PEI

Why prime ministers and premiers shuffle their cabinet

Keeping allies, maintaining morale and keeping a strong grip on the party are all things that hinge on the success of a cabinet shuffle.

A bad shuffle can lead to 'internal dissent and that can get problematic as well'

Pablo Rodriguez is sworn in as minister of Canadian heritage and multiculturalism during a swearing in ceremony at Rideau Hall in Ottawa on Wednesday, July 18, 2018. (Patrick Doyle/Canadian Press)

Keeping allies, maintaining morale and retaining a strong grip on the party are all things that hinge on the success of a cabinet shuffle.

It's a process that happens at the provincial and federal level falling on prime ministers and premiers to choose how their fellow politicians rise to, or slide and shift from, a range of portfolios.

And depending on who you ask, each shuffle means something different.

"It's one of the toughest jobs that a prime minister or a premier will have because it's really important that you have a strong and unified team," said former P.E.I. premier Pat Binns.

"Keeping everybody happy is important. If people are disgruntled it doesn't bode well for the team."

Binns has been both the shuffled and the shuffler during his time as an MLA and as the premier of Prince Edward Island.

Former premier Pat Binns says, regarding cabinet shuffles, 'from day one you have to be anticipating that there will need to be changes.' (Mitch Cormier/CBC)

As premier, most of the time a cabinet shuffle had to do with keeping things fresh for a minister, he said, by switching them around to different portfolios and playing to a politician's strengths.

Shuffling cabinet is something that dwells on a premier's mind from the very first hour on the job, he said; keeping an eye on ministers, seeing how well people are performing and sculpting a strategy around who needed to be moved around and when.

You want to keep your backbenchers thinking … that they have an opportunity in the cabinet.— Don Desserud

"From day one you have to be anticipating that there will need to be changes. You might find that someone is really better at a particular job than someone else," he said.

"You're looking at it all the time or thinking about it all the time."

Like a hockey coach shuffling lines

Don Desserud, a political science professor at UPEI, says moving ministers around is often a healthy measure by a leader that's done to keep people happy and energetic.

"Getting people moved around often gives them new vitality, new spirit and a new enthusiasm. I liken it to a hockey coach shuffling his lines in a hockey game to get his team more motivated," he said.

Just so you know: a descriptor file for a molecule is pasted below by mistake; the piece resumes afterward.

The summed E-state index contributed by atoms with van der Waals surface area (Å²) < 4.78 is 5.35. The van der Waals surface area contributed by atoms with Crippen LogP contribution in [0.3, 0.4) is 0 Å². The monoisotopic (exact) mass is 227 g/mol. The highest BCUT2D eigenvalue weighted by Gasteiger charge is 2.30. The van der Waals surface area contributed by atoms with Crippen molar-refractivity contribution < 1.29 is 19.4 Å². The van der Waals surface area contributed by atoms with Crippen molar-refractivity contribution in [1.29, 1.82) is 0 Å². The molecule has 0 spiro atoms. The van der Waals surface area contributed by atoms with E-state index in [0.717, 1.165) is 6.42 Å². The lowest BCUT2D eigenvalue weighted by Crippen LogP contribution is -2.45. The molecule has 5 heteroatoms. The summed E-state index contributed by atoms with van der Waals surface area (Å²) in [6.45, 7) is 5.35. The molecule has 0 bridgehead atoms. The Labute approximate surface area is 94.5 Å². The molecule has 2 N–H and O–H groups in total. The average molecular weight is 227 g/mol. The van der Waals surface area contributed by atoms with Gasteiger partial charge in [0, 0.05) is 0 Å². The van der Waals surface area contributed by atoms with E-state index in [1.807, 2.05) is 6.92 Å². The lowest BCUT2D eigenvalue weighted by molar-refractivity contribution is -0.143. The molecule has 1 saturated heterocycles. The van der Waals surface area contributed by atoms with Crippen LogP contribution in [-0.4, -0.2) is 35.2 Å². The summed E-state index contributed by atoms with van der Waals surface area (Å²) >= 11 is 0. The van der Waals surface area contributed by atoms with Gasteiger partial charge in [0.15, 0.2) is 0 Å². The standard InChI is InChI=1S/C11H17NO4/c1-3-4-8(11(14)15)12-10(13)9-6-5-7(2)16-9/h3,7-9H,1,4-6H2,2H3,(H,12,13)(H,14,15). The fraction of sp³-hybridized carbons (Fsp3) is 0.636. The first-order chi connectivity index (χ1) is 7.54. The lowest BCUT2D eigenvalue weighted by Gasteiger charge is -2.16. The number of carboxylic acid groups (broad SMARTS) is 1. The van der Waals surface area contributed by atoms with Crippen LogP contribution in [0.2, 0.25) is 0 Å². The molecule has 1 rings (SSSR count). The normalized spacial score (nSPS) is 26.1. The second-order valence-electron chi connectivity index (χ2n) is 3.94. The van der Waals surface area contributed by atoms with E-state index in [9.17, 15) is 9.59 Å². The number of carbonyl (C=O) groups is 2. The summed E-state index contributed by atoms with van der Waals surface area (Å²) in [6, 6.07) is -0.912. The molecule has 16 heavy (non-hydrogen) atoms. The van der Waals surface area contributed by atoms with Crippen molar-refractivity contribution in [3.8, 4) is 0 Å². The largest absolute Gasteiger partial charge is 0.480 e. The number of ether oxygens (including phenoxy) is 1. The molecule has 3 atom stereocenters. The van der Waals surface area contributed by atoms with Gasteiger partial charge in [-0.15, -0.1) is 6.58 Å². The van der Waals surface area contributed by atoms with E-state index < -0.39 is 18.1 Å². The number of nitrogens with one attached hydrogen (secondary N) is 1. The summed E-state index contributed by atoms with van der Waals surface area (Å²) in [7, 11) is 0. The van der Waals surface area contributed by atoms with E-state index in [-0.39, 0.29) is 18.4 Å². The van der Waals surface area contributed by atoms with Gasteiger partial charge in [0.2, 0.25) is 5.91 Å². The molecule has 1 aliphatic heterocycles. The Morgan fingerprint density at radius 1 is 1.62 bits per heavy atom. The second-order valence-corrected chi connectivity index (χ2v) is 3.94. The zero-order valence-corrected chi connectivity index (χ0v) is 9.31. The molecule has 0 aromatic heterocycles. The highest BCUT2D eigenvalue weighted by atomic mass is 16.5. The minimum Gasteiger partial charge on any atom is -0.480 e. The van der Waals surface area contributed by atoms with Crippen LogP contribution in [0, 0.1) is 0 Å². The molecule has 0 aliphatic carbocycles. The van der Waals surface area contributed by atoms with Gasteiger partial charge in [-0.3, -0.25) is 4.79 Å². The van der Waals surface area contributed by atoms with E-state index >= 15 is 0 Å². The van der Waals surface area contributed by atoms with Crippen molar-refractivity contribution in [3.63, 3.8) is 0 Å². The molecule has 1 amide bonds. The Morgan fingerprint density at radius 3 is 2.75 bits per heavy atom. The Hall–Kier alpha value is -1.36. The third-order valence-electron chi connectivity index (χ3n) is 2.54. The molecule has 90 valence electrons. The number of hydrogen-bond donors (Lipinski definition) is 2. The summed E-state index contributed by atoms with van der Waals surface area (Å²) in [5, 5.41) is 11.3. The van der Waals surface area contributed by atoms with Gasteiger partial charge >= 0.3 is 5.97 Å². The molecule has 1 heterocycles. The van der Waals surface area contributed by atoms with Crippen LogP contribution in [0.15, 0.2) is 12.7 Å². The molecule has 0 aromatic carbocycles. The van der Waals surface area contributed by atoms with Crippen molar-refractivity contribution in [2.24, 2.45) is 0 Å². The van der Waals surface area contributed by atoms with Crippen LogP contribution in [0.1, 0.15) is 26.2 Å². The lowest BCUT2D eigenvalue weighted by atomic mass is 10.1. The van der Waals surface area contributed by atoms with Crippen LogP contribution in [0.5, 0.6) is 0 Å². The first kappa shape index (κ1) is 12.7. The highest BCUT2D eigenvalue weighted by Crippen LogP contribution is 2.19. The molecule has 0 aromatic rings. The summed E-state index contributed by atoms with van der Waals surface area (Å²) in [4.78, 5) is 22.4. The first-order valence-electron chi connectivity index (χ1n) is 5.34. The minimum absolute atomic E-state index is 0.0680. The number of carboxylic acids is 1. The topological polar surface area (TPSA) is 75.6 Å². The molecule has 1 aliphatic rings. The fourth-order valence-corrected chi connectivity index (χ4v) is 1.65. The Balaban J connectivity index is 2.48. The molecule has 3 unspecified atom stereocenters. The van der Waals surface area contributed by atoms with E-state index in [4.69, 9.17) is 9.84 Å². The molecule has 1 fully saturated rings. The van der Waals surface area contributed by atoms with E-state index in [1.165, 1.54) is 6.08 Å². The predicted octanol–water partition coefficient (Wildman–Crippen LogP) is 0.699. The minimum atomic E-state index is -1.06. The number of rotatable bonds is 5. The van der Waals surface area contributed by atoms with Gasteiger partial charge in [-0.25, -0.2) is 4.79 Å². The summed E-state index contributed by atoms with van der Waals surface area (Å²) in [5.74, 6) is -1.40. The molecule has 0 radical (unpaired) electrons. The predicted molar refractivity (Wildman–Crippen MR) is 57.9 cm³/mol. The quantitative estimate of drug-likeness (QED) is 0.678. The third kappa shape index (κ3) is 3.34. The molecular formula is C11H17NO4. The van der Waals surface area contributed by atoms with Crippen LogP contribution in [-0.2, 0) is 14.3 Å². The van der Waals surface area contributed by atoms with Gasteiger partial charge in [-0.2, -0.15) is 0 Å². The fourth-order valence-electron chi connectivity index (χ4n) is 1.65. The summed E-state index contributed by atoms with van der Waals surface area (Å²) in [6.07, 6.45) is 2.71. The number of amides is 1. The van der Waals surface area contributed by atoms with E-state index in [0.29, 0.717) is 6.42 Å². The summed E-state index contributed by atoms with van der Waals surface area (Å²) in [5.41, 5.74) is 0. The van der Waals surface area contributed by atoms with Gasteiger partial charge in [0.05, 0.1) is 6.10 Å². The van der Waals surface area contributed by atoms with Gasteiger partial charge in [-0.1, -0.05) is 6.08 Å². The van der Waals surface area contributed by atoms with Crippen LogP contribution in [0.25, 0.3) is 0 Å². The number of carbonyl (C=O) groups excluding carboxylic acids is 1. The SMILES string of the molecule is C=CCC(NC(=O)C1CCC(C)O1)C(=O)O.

'There are circumstances where you have two very powerful individuals in government who on the inside are rivals,' says Don Desserud, which can lead to a cabinet shuffle. (CBC)

Although at times in history shuffles have risen from sour, in-party spats that have caused rifts in the ranks.

As a result some ministers have left cabinet — willingly or not.

One of the most notable spats, Desserud said, was between former prime minister Jean Chrétien and finance minister Paul Martin in the early 2000s as Martin had been a rival for the leadership.

In summer 2002, in the second cabinet shuffle for the Chrétien Liberals in a single week, Martin was replaced by John Manley — a move characterizing the infighting between the two at the time.

"There are circumstances where you have two very powerful individuals in government who on the inside are rivals," Desserud said. 

"And that can be a case for prime ministers saying 'this person is more trouble than they're worth.'"

Jean Chrétien unceremoniously boots Paul Martin Jr. from his cabinet. 10:09

'You can get internal dissent'

In Prime Minister Trudeau's cabinet shuffle this week, four new ministers were added to cabinet and about 10 more were shuffled around.

Some of the new ministers promoted to a cabinet position come from the Liberal backbench, and, Desserud said, it's a strategic play by leaders to keep the ranks happy.

Filomena Tassi, centre, sits with Bill Blair, left, and Jonathan Wilkinson at a swearing in ceremony at Rideau Hall in Ottawa. (Justin Tang/The Canadian Press)

"That's a way of keeping your backbencher caucus in play as well. You want to keep them motivated, you want to keep your backbenchers thinking … that they have an opportunity in the cabinet too," he said.

"If the door is always closed, they get discouraged and then you can get internal dissent and that can get problematic as well."

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About the Author

Cody MacKay

Web Writer

Cody hails from Summerside, Prince Edward Island, and is a UPEI History and Carleton Masters of Journalism alum. He joined CBC P.E.I. in July, 2017. Reach him at cody.mackay@cbc.ca